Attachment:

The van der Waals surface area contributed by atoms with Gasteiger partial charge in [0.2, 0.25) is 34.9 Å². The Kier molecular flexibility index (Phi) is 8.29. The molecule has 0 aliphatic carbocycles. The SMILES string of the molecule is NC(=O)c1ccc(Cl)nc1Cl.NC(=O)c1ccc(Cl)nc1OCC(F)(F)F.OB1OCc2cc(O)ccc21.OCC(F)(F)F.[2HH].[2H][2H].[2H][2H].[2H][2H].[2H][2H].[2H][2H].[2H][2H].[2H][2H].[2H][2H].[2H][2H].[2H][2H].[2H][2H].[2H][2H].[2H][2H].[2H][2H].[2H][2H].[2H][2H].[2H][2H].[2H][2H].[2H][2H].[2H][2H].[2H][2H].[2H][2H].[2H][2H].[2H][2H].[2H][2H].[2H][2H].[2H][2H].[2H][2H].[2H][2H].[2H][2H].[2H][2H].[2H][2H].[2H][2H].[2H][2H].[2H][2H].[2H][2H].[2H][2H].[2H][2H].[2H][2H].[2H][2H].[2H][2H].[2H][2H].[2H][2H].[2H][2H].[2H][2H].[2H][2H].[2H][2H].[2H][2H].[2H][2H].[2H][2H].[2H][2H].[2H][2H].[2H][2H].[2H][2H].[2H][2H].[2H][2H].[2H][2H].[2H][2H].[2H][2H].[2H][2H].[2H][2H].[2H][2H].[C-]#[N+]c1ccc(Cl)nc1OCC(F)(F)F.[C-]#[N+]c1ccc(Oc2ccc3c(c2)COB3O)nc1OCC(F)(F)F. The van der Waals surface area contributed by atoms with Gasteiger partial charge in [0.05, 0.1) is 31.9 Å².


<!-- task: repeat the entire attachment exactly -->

The van der Waals surface area contributed by atoms with Gasteiger partial charge in [0.2, 0.25) is 34.9 Å². The Kier molecular flexibility index (Phi) is 8.29. The molecule has 0 aliphatic carbocycles. The SMILES string of the molecule is NC(=O)c1ccc(Cl)nc1Cl.NC(=O)c1ccc(Cl)nc1OCC(F)(F)F.OB1OCc2cc(O)ccc21.OCC(F)(F)F.[2HH].[2H][2H].[2H][2H].[2H][2H].[2H][2H].[2H][2H].[2H][2H].[2H][2H].[2H][2H].[2H][2H].[2H][2H].[2H][2H].[2H][2H].[2H][2H].[2H][2H].[2H][2H].[2H][2H].[2H][2H].[2H][2H].[2H][2H].[2H][2H].[2H][2H].[2H][2H].[2H][2H].[2H][2H].[2H][2H].[2H][2H].[2H][2H].[2H][2H].[2H][2H].[2H][2H].[2H][2H].[2H][2H].[2H][2H].[2H][2H].[2H][2H].[2H][2H].[2H][2H].[2H][2H].[2H][2H].[2H][2H].[2H][2H].[2H][2H].[2H][2H].[2H][2H].[2H][2H].[2H][2H].[2H][2H].[2H][2H].[2H][2H].[2H][2H].[2H][2H].[2H][2H].[2H][2H].[2H][2H].[2H][2H].[2H][2H].[2H][2H].[2H][2H].[2H][2H].[2H][2H].[2H][2H].[2H][2H].[C-]#[N+]c1ccc(Cl)nc1OCC(F)(F)F.[C-]#[N+]c1ccc(Oc2ccc3c(c2)COB3O)nc1OCC(F)(F)F. The van der Waals surface area contributed by atoms with Gasteiger partial charge in [0.05, 0.1) is 31.9 Å².